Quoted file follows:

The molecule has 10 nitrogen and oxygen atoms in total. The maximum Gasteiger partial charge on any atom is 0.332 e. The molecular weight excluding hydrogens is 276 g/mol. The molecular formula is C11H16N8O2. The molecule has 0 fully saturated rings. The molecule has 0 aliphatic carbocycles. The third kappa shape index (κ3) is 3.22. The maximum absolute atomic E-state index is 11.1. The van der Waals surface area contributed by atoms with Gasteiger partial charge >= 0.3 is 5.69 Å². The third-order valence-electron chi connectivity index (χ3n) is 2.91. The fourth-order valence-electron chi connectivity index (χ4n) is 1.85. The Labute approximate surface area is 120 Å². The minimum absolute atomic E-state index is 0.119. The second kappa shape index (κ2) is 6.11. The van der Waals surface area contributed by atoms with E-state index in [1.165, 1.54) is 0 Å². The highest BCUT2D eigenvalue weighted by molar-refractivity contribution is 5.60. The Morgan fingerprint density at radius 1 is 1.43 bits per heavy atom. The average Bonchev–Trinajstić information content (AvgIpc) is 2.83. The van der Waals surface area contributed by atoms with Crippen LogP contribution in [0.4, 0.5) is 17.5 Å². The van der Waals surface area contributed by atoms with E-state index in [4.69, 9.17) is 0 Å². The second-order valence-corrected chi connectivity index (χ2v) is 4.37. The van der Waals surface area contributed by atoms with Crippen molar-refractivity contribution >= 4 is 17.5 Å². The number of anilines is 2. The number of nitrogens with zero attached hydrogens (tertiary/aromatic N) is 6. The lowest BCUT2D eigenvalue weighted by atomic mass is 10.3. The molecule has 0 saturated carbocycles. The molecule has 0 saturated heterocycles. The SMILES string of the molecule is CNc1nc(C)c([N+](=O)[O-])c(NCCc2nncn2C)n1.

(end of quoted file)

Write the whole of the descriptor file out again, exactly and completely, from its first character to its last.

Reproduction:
The molecule has 10 nitrogen and oxygen atoms in total. The maximum Gasteiger partial charge on any atom is 0.332 e. The molecular weight excluding hydrogens is 276 g/mol. The molecular formula is C11H16N8O2. The molecule has 0 fully saturated rings. The molecule has 0 aliphatic carbocycles. The third kappa shape index (κ3) is 3.22. The maximum absolute atomic E-state index is 11.1. The van der Waals surface area contributed by atoms with Gasteiger partial charge >= 0.3 is 5.69 Å². The third-order valence-electron chi connectivity index (χ3n) is 2.91. The fourth-order valence-electron chi connectivity index (χ4n) is 1.85. The Labute approximate surface area is 120 Å². The minimum absolute atomic E-state index is 0.119. The second kappa shape index (κ2) is 6.11. The van der Waals surface area contributed by atoms with E-state index in [1.165, 1.54) is 0 Å². The highest BCUT2D eigenvalue weighted by molar-refractivity contribution is 5.60. The Morgan fingerprint density at radius 1 is 1.43 bits per heavy atom. The average Bonchev–Trinajstić information content (AvgIpc) is 2.83. The van der Waals surface area contributed by atoms with Crippen LogP contribution in [0.4, 0.5) is 17.5 Å². The van der Waals surface area contributed by atoms with E-state index in [4.69, 9.17) is 0 Å². The second-order valence-corrected chi connectivity index (χ2v) is 4.37. The van der Waals surface area contributed by atoms with Crippen molar-refractivity contribution >= 4 is 17.5 Å². The number of anilines is 2. The number of nitrogens with zero attached hydrogens (tertiary/aromatic N) is 6. The lowest BCUT2D eigenvalue weighted by atomic mass is 10.3. The molecule has 0 saturated carbocycles. The molecule has 0 saturated heterocycles. The SMILES string of the molecule is CNc1nc(C)c([N+](=O)[O-])c(NCCc2nncn2C)n1.